How your PC can entertain you for less
Mark Adams investigates the best free and low-cost options for listening to music, playing games and watching TV on your computer.
This weekend saw 500,000 football fans crack open the beer and crisps and... huddle round the PC . In what rights-holders described as "a landmark moment in sports broadcasting", England's World Cup qualifying game against Ukraine wasn't shown live on any TV channel: instead it was only available as a pay-per-view internet broadcast.
And the experiment appeared to be a success - the internet didn't grind to a halt and picture quality was sharp throughout, if a little grainy in full-screen mode. The event could also be a sign of how our future entertainment habits are set to change - and offer consumers thrifty alternatives to £10 CDs, £40 video games and monthly entertainment subscriptions.
Here, I'm going to take a look at the best free and low-cost entertainment options available via your home computer.
Online music streaming services are providing consumers with a low-cost alternative to the iTunes pay-per-track model. The two leading players in this new market are Spotify and We7, both of whom allow PC users to legally listen to thousands of free tracks - including whole albums - on demand.
Spotify allows users listen to an online catalogue of six million tracks for free with adverts between tracks or for £9.99 a month an ad-free service. Subscribers can also stream music at a higher bit-rate of 320kps - allowing for near hi-fi quality. One note - the subscription service is available to all, but you may need an invite from an existing user to access the free service.
We7 follows a similar model , allowing users to instantly click and play tracks from a catalogue of nearly one million songs. Both outlets are supported by the major record labels and can boast some significant coups - March saw U2 stream their latest album 'No Line on the Horizon' on Spotify a full week before it hit the shops.
And you could soon cheaply store your favourite tunes on an mp3 player under Spotify's upcoming "rent-a-song" service. This week saw the Swedish firm launch a new "offline" service for customers who pay a monthly subscription that will allow them to store up to 3,333 tracks on PCs, iPhones or Google Android mobile phones. That adds up to 300 CDs worth of music - or £3,000 - but for £10 a month users can "rent" the songs for as long as they keep subscribing.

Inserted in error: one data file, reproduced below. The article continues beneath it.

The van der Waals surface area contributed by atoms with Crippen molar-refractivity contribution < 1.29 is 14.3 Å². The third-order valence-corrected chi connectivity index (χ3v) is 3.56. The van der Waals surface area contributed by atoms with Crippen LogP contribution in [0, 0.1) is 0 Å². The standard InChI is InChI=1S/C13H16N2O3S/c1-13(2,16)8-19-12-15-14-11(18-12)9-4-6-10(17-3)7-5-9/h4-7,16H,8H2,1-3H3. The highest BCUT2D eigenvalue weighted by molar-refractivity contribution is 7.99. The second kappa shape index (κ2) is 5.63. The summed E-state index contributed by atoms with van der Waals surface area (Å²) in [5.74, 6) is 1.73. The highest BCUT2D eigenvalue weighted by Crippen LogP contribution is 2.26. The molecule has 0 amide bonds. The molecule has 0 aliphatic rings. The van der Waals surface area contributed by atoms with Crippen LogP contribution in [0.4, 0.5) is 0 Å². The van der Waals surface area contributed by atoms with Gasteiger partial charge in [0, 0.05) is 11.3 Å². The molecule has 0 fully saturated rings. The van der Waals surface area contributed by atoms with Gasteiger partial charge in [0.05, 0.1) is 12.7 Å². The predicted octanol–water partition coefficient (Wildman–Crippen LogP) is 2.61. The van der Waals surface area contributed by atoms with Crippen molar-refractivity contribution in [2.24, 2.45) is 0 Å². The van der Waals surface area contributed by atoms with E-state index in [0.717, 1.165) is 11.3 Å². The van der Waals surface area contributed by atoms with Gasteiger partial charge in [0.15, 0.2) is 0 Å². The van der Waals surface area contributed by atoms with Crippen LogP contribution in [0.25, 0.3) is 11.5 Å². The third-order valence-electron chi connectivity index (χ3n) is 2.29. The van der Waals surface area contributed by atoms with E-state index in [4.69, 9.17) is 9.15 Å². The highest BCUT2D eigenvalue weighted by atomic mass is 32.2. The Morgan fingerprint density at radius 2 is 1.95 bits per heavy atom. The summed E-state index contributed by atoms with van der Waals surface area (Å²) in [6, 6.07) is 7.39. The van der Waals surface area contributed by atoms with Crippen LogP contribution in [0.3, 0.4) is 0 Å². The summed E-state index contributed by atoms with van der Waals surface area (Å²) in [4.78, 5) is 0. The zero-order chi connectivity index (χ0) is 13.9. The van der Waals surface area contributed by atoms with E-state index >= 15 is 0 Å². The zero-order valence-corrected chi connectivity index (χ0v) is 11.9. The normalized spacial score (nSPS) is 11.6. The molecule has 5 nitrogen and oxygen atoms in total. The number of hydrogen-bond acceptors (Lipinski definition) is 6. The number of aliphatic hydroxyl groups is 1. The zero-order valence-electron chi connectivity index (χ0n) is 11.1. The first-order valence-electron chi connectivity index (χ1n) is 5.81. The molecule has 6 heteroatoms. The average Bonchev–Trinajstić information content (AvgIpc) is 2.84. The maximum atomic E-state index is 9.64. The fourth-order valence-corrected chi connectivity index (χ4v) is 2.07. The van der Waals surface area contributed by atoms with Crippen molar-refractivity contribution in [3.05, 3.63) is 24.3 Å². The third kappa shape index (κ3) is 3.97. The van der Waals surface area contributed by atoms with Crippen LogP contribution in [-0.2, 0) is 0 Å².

Console gamers were dealt a blow to the pocket in the summer when publisher Activision announced that eagerly-awaited war epic Call of Duty: Modern Warfare II would come with a recommended price of £55 - £5 more than other Xbox 360 and PlayStation 3 titles. The firm blamed the low sterling / euro exchange rate for the price hike - leading many gamers to seek out low-cost alternatives online.
Leading the way is online gaming portal Steam. Run by Half Life developers Valve, Steam allows users to download a sizable catalogue of cutting-edge games for a free subscription and a typical charge of £25 per game, including current titles such as Championship Manager, Batman: Arkham Asylum and Call of Duty.
And that's not all - the service provides free multiplayer options, free game weekends and heavy discounts on selected titles. You can also access games from multiple PCs - your games are associated with your account, not your computer - while game updates are installed automatically.
Critics of the service point out that new release games are sometimes available more cheaply in physical formats; so if you don't need multiplayer options, you may want to look at less expensive but more straightforward download services.
Among the simpler, cheaper alternatives is Direct2Drive, which offers new releases available for direct download and older games at bargain prices: we found both Command and Conquer 3 and Mirror's Edge available in full for just £5. Older gamers may prefer the classics on offer at Good Old Games - all of which boast super-cheap prices, particularly as UK gamers purchase in US Dollars.
More casual gamers - or people just wanting to kill an hour or two at home - can also find free simple arcade games to play online at Mousebreaker and Miniclip. What's more, attaching your PC to your TV through an HDMI socket or a lead running from its S-Video output could help you create your own low-cost games console!
Online on-demand web video is still in its infancy over here - which means that if you want to watch the latest films, TV shows or sports events legally, the opportunities for savings are slim.
And while you don't need a £140 TV licence to watch catch-up television on services such as the BBC iPlayer, you do need a licence if you want to watch live programmes on your computer. And increasingly programmes can be watched online as they are broadcast.
So, the potential savings are small - but there are still some interesting sources of free and cheap video entertainment available online. There's more to Google-owned YouTube than home videos - following the resolution of a rights dispute, tens of thousands of official music videos are once again available to UK viewers to watch for free.
Music fans can also watch new videos, exclusive performances and classic clips from Top of the Pops and The Tube for free on new portal Muzu, which provides content from all the major record companies. Users can create playlists of their favourite videos and clips and share them over the internet through Facebook and Bebo.
Other worthwhile sources of free online video include the social networking site for filmmakers and artists Vimeo, which boasts high picture quality and full HD support, and online comedy channel FunnyorDie. Lovefilm subscribers, meanwhile, can watch thousands of films and TV shows through its on-demand service, with many films available for free.